Rev William Logan Kirk, MA, BD, MTh. Born: 6 June 1931. Died: 22 March 2017 in Lochmaben, age 85.
The youngest of a family of five, William Logan Kirk (Logan) was born in 1931 into the family of Dr Henry Kirk, who, for 45 years, was the general practitioner in the village of Gullane in East Lothian. Logan was privately educated in the locality until the onset of the Second World War when he was evacuated to Perthshire. Thereafter, from 1944 until 1949, he was a boarder at Merchiston Castle School, the school of his elder brother and his maternal cousins. Soon after leaving school Logan completed his national service, serving as a second lieutenant with the Royal Scots and the Royal Scots Fusiliers; his national service included a stint in Germany which gave rise to an abiding interest in the German language.
In 1951 he went to Edinburgh University, graduating MA in 1954. Accepted for training as minister of the Church of Scotland, he then entered the divinity faculty at New College, graduating with a BD in 1957. While at university Logan played rugby and captained the first XV as well as serving as club secretary. Logan represented the Scottish Universities and the Edinburgh District teams; he subsequently played for Edinburgh Wanderers until his playing days were curtailed by injury.
In 1957 Logan was licensed by the then Presbytery of Haddington and Dunbar and served as an assistant at the High Kirk of Edinburgh St Giles until 1959. Logan did not, at that time, seek a charge but embarked on a life in farming in East Lothian and in Berwickshire. Apart from work commitments, Logan became deeply involved in many aspects of country life. In the early eighties a new minister arrived at what was to become the Kirk of Lammermuir. This newcomer was quick to spot Logan’s abilities. Logan went on to represent the congregation at Presbytery and in due course became involved with the Panel on Doctrine. This change of direction prompted a comment he recounted from an old friend, the Very Rev Prof Robin Barbour, “Logan, your past is catching up with you”.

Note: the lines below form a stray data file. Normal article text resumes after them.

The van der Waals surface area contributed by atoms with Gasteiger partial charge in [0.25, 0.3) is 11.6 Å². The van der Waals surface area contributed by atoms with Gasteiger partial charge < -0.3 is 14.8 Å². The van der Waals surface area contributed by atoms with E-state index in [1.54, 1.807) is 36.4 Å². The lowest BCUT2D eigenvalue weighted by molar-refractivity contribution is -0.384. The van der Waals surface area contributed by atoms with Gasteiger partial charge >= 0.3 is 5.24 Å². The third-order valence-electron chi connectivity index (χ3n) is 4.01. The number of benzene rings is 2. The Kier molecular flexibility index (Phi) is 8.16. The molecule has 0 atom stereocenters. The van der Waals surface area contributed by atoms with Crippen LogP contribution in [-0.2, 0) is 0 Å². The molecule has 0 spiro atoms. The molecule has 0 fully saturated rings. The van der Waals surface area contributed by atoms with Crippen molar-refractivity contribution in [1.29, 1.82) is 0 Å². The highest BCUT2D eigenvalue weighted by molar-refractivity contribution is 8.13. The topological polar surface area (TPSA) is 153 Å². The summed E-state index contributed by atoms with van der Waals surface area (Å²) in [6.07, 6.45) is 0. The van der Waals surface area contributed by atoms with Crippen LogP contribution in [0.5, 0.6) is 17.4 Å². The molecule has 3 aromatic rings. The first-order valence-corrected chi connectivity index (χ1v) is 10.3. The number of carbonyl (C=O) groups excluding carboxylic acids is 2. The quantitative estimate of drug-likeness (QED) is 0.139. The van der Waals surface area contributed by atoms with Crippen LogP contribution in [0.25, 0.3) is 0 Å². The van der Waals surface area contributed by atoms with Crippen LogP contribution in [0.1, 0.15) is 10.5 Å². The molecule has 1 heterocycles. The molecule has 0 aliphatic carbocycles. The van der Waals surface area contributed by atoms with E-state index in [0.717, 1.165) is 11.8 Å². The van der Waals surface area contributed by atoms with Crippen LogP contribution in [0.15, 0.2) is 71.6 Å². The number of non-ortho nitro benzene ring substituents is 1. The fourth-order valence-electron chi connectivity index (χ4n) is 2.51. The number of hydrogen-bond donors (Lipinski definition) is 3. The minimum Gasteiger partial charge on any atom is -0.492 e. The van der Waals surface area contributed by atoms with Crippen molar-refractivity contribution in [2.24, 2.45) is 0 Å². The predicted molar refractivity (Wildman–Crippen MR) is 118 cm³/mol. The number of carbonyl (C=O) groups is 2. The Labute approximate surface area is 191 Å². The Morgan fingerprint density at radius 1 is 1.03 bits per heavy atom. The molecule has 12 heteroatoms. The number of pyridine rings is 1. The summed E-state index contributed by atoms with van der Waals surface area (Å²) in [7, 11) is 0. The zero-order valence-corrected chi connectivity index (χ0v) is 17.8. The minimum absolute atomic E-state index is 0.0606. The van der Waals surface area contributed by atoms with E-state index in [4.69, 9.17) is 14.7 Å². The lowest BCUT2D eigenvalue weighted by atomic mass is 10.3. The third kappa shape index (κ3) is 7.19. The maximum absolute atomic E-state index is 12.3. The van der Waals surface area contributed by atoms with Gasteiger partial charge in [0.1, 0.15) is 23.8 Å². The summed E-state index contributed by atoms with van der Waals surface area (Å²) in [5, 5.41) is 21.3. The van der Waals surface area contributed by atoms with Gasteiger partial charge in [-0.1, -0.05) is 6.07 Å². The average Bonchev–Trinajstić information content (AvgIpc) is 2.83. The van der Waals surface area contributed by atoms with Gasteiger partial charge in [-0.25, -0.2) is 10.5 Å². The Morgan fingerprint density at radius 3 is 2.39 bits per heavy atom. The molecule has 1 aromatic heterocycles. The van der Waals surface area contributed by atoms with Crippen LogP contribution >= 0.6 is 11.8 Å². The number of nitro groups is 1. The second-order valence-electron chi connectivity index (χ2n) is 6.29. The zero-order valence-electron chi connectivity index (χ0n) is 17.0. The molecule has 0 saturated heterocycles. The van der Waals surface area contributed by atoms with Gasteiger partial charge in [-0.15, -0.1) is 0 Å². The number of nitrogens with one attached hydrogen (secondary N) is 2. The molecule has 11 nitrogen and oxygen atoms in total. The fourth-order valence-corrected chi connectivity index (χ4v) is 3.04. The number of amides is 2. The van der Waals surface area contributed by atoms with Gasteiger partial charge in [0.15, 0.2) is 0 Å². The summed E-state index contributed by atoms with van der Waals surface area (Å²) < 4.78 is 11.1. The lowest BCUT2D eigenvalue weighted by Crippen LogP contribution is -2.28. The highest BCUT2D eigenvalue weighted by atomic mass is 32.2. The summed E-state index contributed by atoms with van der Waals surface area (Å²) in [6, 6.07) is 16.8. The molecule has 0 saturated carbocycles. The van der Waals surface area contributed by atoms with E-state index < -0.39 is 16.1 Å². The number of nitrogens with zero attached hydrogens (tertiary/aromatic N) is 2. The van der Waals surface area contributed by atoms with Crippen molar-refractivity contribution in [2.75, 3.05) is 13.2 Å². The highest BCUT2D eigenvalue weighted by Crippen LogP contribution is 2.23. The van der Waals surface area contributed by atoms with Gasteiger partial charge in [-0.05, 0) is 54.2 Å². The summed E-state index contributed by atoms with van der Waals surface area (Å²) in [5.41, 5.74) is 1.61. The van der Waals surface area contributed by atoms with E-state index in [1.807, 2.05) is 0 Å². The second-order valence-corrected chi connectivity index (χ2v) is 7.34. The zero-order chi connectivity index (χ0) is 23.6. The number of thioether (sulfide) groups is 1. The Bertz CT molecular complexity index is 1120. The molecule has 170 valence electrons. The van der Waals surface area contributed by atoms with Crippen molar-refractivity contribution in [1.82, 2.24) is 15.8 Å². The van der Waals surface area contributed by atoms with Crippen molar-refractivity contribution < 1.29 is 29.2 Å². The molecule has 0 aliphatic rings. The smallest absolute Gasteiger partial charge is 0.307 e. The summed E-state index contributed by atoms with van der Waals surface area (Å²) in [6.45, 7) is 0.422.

Over the next years there was a decided change in his thinking, with thoughts again moving towards ministry and in March 1988 he was ordained and inducted into the charge of Dalton linked with Hightae linked with St Mungo.
Logan was particularly well prepared for this charge from both an academic and from a farming perspective; with his hands-on farming experience he quickly endeared himself to his people.
With Logan there were no gimmicks; he was the traditional parish minister and people knew exactly where they stood with him. His long involvement with Moral Rearmament (now known as Initiatives for Change) was a significant influence in his life; he was ever faithful to its precepts. His work ethic was strong, no doubt harking back to his Master’s thesis on the Christian view of work.
Logan held the courts of the church in high esteem; he was actively involved with the Presbytery of Annandale and Eskdale, serving as Moderator and involved with its sectional committees. On retirement, his interest in Presbytery matters did not diminish; he served as a member of the Dumfries and Kirkudbright Presbytery. Logan was an active Commissioner at the General Assembly and a not infrequent contributor to the debates. An avid reader, he kept up to date with developments in theology and in a wide variety of other topics. Logan had an abiding interest in people and always had kind words to say about them.
He was much loved by a wide circle of friends and even in his latter years when mobility issues posed problems, he thought nothing of overcoming convoluted travel arrangements to visit friends. Until comparatively recently he made trips to Germany to keep in touch with friends there; he remained an active member of the Dumfries German Club.
Following a private cremation, a memorial service was held in Torthorwald Parish Church attended by a large number of friends and relatives. Logan never married. This large gathering of people from the different strands of Logan’s life gave much comfort and assurance to his nieces, nephews and cousins, most of whom live furth of Scotland, in knowing that Logan was held in such high esteem by so many people.